Save fuel, reduce fatigue, and have fun with global positioning system software and a laptop.
Jim Brightly, F358406, Technical Editor
My father was a member of the United States Navy when I was young, so I spent a lot of time moving from station to station with my parents. Since my mother was somewhat directionally challenged at the time, I was forced to learn how to read a map at an early age. Back then, using a map was the primary method of finding your way from one place to another, and for some folks, it still is.
No one could have foreseen what would happen when the first satellite, Sputnik, was launched into orbit in 1957, except perhaps Arthur C. Clarke “” who envisioned the advent of the communications satellite. Now, more than 20 sophisticated satellites are in geosynchronous orbits dedicated to global positioning. And through the use of these satellites, technology has given us global positioning system (GPS) navigation.
Today, more and more new motorhomes and other vehicles are delivered with in-dash GPS navigation systems. These are cool options, but they’re also expensive and can be used only in that vehicle. I like things that are versatile, so it makes sense to me to employ a laptop computer and GPS software.
Stand-alone GPS units also are available. While these can be transferred between vehicles, they can’t be used to receive e-mail, explore the Internet, or manage digital images. I also have heard that many cell phones now include a GPS function, but outside of large metropolitan areas, cell coverage can be spotty. Plus, reading those tiny screens is difficult. So, if you happen to be directionally challenged, if you want to save fuel, and if you wish to reduce your fatigue by driving shorter distances, let’s see what a trio of new GPS software packages offer.
For this article I tested CoPilot Live 11 from ALK Technologies; Street Atlas USA 2009 DVD Plus from DeLorme; and Streets & Trips 2009 from Microsoft Corporation. All of these programs are DVD-based, so your computer must have a DVD drive. To evaluate the effectiveness of these programs, I downloaded them onto a Samsung Q1 Ultra Premium (Q1 UP) ultra-mobile personal computer (UMPC), which I will discuss at the end of this article.
ALK Technologies Copilot Live 11
Loading the CoPilot Live 11 may take some time, depending on the computer’s DVD drive speed, data transfer speed, etc., so be patient. You also should be connected to the Internet when you load the software so that you can register it with ALK Technologies straightaway. In addition, if you have access to a printer during initial loading, you might want to print the program’s complete user guide, although the included Quick Start Guide was all I needed to get going.
Using the software is simple and intuitive. CoPilot Live 11 follows the letters and numbers for an address and will jump ahead with offerings of shortcuts. I did notice that my home address wasn’t in its database, but I’m used to this since my street’s name and tract’s name are very similar and often get switched in mapping databases. Programming any GPS navigation system is like learning to do anything; the more you do it, the easier it becomes. Such was the case with the CoPilot Live 11, as inputting the destinations became simpler the more I did it.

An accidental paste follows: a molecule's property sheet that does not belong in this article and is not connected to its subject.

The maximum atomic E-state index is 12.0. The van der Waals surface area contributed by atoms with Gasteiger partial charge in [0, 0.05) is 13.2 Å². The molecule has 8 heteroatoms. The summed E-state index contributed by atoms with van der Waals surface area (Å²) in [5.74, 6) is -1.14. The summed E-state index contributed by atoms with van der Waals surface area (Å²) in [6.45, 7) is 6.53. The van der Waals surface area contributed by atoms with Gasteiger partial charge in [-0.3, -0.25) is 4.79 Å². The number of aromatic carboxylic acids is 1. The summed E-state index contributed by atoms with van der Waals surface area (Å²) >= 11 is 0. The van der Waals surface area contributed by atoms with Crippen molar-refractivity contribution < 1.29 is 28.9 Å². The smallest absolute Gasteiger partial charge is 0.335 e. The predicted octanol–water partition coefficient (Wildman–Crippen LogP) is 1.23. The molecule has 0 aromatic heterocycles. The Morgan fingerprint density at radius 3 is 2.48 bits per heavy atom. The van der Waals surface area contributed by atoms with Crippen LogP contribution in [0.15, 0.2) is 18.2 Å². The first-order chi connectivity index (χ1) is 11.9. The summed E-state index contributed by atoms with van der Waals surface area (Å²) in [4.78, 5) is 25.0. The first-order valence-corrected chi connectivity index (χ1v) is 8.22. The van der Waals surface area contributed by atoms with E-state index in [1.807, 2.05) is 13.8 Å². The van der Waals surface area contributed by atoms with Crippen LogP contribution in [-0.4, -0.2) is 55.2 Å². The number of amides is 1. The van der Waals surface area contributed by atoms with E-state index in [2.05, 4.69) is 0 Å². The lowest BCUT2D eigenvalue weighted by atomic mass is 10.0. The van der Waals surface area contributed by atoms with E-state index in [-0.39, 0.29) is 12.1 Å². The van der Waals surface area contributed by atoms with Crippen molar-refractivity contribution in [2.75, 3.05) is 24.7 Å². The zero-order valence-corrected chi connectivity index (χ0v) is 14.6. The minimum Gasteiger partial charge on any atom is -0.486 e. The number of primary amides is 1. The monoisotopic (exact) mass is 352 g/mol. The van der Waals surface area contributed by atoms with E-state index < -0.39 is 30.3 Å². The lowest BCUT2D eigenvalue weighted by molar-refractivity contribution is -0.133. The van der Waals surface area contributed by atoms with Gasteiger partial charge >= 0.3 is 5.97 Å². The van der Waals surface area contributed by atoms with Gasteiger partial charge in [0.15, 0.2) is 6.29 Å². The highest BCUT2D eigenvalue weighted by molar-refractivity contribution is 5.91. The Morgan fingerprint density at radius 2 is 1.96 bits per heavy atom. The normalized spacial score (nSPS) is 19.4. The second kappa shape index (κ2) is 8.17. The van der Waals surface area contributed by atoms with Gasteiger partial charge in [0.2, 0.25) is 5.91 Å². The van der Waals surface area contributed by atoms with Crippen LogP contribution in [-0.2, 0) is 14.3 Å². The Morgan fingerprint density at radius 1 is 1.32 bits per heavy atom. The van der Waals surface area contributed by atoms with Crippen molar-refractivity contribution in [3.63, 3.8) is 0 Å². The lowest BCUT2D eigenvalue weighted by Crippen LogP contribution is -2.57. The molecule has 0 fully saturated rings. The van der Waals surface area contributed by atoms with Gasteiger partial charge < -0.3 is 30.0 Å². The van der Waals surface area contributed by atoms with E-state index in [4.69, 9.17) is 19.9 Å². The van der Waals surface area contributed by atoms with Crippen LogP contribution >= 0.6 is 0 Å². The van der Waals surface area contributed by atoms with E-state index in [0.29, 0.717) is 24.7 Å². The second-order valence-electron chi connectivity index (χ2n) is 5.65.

I found CoPilot Live 11 to be very motorhome-friendly. Leaning on the company’s vast foundation of long- and short-haul trucking data, the program includes information on low overpasses, narrow roads, and overly steep slopes. Once you’ve input your coach’s height and width, CoPilot will route you around these obstacles. It also automatically informs you of trip costs once you’ve input the proper data. In addition, finding the nearest Walmart, campground, fuel stop, rest area, or other point of interest (POI) is made easy using the “Find nearby POI” button from the main menu, or by enabling POI notification. Its guidance view choices include 2D, 3D, and Driver Safety, and you can enter up to 50 addresses in one trip.
Once on the road, CoPilot Live 11 will guide you to your destination with detailed text-to-speech spoken directions. (Note: The voice command volume for any GPS program is more a function of the laptop than the software and may be difficult to hear and understand in a motorhome.) If you’re on a tight schedule or have a distinct dislike for traffic while traveling, especially with a towed vehicle attached, the optional CoPilot Live traffic service (available when connected to the Internet) can detect and warn you about congestion on your route. You can choose to avoid or ignore each incident manually or automatically. It’s also possible to check for traffic incidents in other places “” just enter the town or city name.
My only quibble with the system is minor, and might not matter to others. Call me old-fashioned, but I grew up playing Monopoly, using the race car as my game token. Therefore, I prefer having a more realistic map icon than the fuchsia triangle in a white circle that I found in the 3D tracking option in CoPilot Live 11. I would like to see several icon choices, such as a motorhome, a car, etc., including color choices. It would go a long way toward personalizing the GPS for its users.
System requirements: Microsoft Windows XP (with Service Pack 2 or higher) or Vista; 400 MHz processor or better; 128 MB of RAM; DVD ROM; 2 GB of available hard disk space; Internet connectivity (recommended); requires a 32-bit laptop; and an ALK GPS receiver (except model # CCSF) or a third-party GPS receiver that is NMEA-compatible.
Pricing: CoPilot Live 11 North America “” $149; CoPilot Live 11 North America with GPS receiver “” $249.
ALK Technologies; www.alk.com, (888) 872-8768, ext. 550
Delorme Street Atlas USA 2009